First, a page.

The Death of Sinbad

In my haste to share breaking news, I sometimes forget to check the validity of the claims, which I disperse amongst friends, family and co-workers. Recently, this caused me a little embarrassment when I mass-emailed hundreds of people with the sad news that David Atkins, better known as stand-up comedian Sinbad, had died of a massive heart attack last Wednesday.

I had come across this news while surfing the “recent events” section of, an on-line encyclopedia, which can be updated by a retarded penguin.

It was the initial shock of hearing of his death, which made me forget that Wikipedia was the same news source which once claimed Abraham Lincoln murdered The Notorious B.I.G. under the strict order of Emilio Estevez. Needless to say, while they may have good intentions, the website has been known to contain blatant untruths.

With that said, you have probably figured out by now that Sinbad is not dead.

It was a hoax. Sadly, this is not the first time this has happened. Like Jaleel White, who portrayed mega-geek Steven Q. Urkel on the sitcom “Family Matters”, Sinbad is one of those celebrities who pranksters find hilarious to falsely pronounce dead.

The irony being, to be named Sinbad, he is actually quite a nice person. If you have ever seen his act, you may have noticed that he never swears and will only accept roles, which portray positive or “family friendly” themes.

I read that Sinbad, an avid Internet user, received word of his own death while chatting on-line. I imagine he must have felt like Bruce Willis in the final scene of “The Sixth Sense”.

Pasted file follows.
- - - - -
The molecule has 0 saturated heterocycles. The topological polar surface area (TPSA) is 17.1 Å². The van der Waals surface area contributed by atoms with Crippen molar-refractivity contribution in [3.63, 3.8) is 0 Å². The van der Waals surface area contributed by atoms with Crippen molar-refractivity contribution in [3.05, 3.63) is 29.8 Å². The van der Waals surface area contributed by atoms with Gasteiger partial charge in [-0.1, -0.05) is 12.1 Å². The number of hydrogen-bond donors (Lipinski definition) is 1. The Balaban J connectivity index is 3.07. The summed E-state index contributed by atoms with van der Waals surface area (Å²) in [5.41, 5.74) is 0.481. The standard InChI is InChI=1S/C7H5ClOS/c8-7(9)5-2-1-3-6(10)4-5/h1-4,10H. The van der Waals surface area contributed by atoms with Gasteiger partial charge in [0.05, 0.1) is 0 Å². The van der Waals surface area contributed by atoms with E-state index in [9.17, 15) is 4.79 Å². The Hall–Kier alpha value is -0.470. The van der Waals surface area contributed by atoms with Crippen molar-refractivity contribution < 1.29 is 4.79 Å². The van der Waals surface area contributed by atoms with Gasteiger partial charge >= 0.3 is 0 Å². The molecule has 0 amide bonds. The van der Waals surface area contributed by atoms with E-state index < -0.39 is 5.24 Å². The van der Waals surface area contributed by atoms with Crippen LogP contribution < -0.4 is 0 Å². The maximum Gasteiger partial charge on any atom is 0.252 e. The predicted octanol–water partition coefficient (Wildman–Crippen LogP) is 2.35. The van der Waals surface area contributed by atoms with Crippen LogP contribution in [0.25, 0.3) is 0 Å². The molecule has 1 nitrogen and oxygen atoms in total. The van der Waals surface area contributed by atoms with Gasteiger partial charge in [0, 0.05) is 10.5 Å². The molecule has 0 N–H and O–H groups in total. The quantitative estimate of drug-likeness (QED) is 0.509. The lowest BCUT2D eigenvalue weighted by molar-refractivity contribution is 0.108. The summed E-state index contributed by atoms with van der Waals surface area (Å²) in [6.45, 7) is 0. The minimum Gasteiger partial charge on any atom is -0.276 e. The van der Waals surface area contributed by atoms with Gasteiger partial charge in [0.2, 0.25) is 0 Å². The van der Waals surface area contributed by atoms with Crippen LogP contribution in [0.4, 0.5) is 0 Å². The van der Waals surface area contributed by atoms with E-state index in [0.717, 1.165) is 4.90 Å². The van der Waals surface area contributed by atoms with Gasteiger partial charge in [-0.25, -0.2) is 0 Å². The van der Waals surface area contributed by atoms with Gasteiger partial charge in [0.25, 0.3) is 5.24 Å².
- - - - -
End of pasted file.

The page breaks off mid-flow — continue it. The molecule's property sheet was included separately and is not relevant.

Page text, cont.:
Addressing the hoax with a great attitude, he was reported as saying the following:

“If somebody has nothing better to do today, then I’m happy that it gave you something to do. Because if that’s all you have to do in your life, you have a sad life. If the best you could do is create a page that said somebody is dead, then your life is already dead.”

Speaking of comedians, Mark Curry, who is most famous as the star of the 90’s sitcom “Hangin’ with Mr. Cooper” recently overcame a tragedy of his own.

On April 17, 2006, an aerosol can that had fallen behind Curry’s water heater exploded and Curry, who was doing laundry at the time, was burned on over 18 percent of his body, including his arm, back and side. Curry considered suicide after waking from a three-day, medically-induced coma, reportedly hoarding pain medication. After speaking with close friends Bill Cosby and oddly enough, Sinbad, he decided not to kill himself. He later appeared on the Montel Williams show to discuss his near-suicide.

Keep in mind that the information written in the paragraph above is cited from (ahem)

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